Best Practices and Recommendations for Freight Forwarding In A World Gone Mad!

by Tami Murphy | 12 Aug 2021

Industry Commentary, Op-Ed

By Mike Fisher, President, GPI, Inc.

For years GPI has offered international freight forwarding as one of our many services. Our freight specialist, Erin Gagne, has been working tirelessly to manage what is currently a very challenging environment. The situation regarding delays and corresponding higher costs with global freight forwarding is currently affecting all industries across the world, from consumer retail products to industrial components and commodities. 


That said, she’s been observing a number of practices that have actually been making the process worse (i.e. slowing delivery times down substantially and increasing costs), and has put together a list of “Dos & Don’ts” to help navigate the process.


This is not a sales pitch for GPI to manage your freight forwarding, although Erin has been having some good success lately getting shipments to port rather efficiently. Instead, this is a list of best practices and mistakes to avoid. Putting these practices in place can help to mitigate delays and better manage costs.


Frankly, whether you hire GPI to manage your freight or rely on your internal staff, any practices to help get your products through the freight forwarding process as efficiently as possible helps all parties involved.



Best practices and recommendations for freight forwarding

Choose a forwarder you can trust. We're hearing about a lot of "miracle workers" out there with "guaranteed sailings" and "100% on-time delivery" lately... Given the state of chaos with global logistics, there are many opportunists taking advantage of companies' desperation. As the old adage goes, if it sounds too good to be true, it probably is.

Speaking of which, there really is no such thing as a "premium, no-roll schedule." Containers booked with this option might be slightly less likely to roll (get deferred to a later sailing), but every sailing can potentially roll in this current environment.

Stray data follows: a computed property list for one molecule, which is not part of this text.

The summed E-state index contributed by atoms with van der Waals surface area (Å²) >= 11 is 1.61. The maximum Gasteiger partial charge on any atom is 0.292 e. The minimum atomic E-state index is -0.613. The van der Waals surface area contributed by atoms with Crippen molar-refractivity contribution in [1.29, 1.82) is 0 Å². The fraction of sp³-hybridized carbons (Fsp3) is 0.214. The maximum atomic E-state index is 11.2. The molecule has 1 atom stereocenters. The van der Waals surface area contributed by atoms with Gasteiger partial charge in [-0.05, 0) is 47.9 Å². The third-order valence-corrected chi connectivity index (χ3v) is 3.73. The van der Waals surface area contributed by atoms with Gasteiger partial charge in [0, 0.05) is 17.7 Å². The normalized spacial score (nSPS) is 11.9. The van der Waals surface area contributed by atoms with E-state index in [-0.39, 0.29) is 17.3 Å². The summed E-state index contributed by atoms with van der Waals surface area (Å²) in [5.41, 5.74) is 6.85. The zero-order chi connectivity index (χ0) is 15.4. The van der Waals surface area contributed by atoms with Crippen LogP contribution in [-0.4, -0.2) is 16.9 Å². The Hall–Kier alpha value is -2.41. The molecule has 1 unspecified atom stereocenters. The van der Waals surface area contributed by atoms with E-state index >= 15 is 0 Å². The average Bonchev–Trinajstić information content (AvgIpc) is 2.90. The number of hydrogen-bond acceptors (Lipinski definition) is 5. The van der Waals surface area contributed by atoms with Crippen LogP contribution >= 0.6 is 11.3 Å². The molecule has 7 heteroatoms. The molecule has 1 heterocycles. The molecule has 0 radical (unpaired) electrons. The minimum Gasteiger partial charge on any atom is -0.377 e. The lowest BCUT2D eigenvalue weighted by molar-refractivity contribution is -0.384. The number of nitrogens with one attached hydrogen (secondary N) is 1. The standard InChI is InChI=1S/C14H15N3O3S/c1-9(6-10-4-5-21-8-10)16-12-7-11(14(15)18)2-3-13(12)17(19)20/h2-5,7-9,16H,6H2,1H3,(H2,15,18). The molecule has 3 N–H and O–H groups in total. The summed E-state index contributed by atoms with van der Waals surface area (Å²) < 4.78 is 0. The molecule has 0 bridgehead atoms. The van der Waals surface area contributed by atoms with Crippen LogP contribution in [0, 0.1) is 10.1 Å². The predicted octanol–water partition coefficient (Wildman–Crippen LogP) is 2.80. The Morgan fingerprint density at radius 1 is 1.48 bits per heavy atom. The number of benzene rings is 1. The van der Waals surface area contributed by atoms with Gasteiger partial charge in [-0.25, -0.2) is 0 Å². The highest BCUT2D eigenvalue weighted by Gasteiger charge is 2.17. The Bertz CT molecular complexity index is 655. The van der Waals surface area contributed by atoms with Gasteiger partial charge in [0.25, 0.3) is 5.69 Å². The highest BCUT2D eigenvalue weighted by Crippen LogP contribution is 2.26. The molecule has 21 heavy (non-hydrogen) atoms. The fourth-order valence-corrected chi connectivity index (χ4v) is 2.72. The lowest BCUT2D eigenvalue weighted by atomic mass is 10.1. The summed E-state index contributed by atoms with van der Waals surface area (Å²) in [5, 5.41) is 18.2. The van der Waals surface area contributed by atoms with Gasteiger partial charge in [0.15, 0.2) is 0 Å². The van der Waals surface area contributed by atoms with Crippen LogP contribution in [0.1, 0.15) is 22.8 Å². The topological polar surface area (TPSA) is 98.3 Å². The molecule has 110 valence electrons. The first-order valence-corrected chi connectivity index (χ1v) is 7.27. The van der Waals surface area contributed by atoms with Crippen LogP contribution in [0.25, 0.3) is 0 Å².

Be prepared to book your container at least 4 weeks in advance of when it's due to complete production. Waiting until the last minute to finalize your shipping plan (what's going where) can cause weeks of delays due to the current amount of time it takes to secure containers.

Make sure your shipping information is final. Last-minute changes could result in significant delays. Obviously, certain revisions might be unavoidable, but just remember that any revisions at all will result in further delays.

CRITICAL:  If your sail schedule gets rolled, roll with it! (pun intended…) What we mean by this is that changing freight forwarders at that time essentially will “reset the clock” and you'll be put in the back of the queue. We understand the logic of thinking that you might be able to find someone else who can get it out the door faster, however, we're seeing that customers who stick with the rolled schedules actually end up getting out faster than the shipments that continuously change in search of a better sailing schedule. Also, due to the amount of paperwork required for each shipment, each change request creates a higher margin of human error. Don't make things more complicated than they already are!

In general, expect and plan for delays. We hate to say it, but they WILL happen. 

Air shipping always sounds great when you look at the turnaround time compared to ocean shipping. But, air freight expenses are at an all-time high and will almost certainly exceed your cost of inventory and possibly even the chargebacks you might incur from national retailers for late deliveries. 

And while we're on the subject of money, here's the ugly truth: ocean freight costs are also at all-time highs and no one knows where the ceiling is. Costs that are almost 3x what they were a year ago have become the norm. 

Land transit by rail from the West Coast eastward is critically congested yet still the best option. An alternative would be trucking the goods across the country instead (called "transloading"). However, both a national truck chassis and driver shortage exists, so you will likely pay more to get your product in the same amount of time that you would have had it shipped via rail.

Lastly, for years we've been accustomed to factoring in 30-35 days for shipping from China to your US destination, but we haven't seen lead times like that since before the Covid-19 pandemic. We suggest budgeting 60 days from port to door for the foreseeable future, or at least until things start to return to normal.


Please take these “Dos & Don’ts” into careful consideration. And of course, let us know how GPI can be of best service to you!

Freight Do's and Don'ts Freight

Tait & Lily, Inventors of Betcha Can't!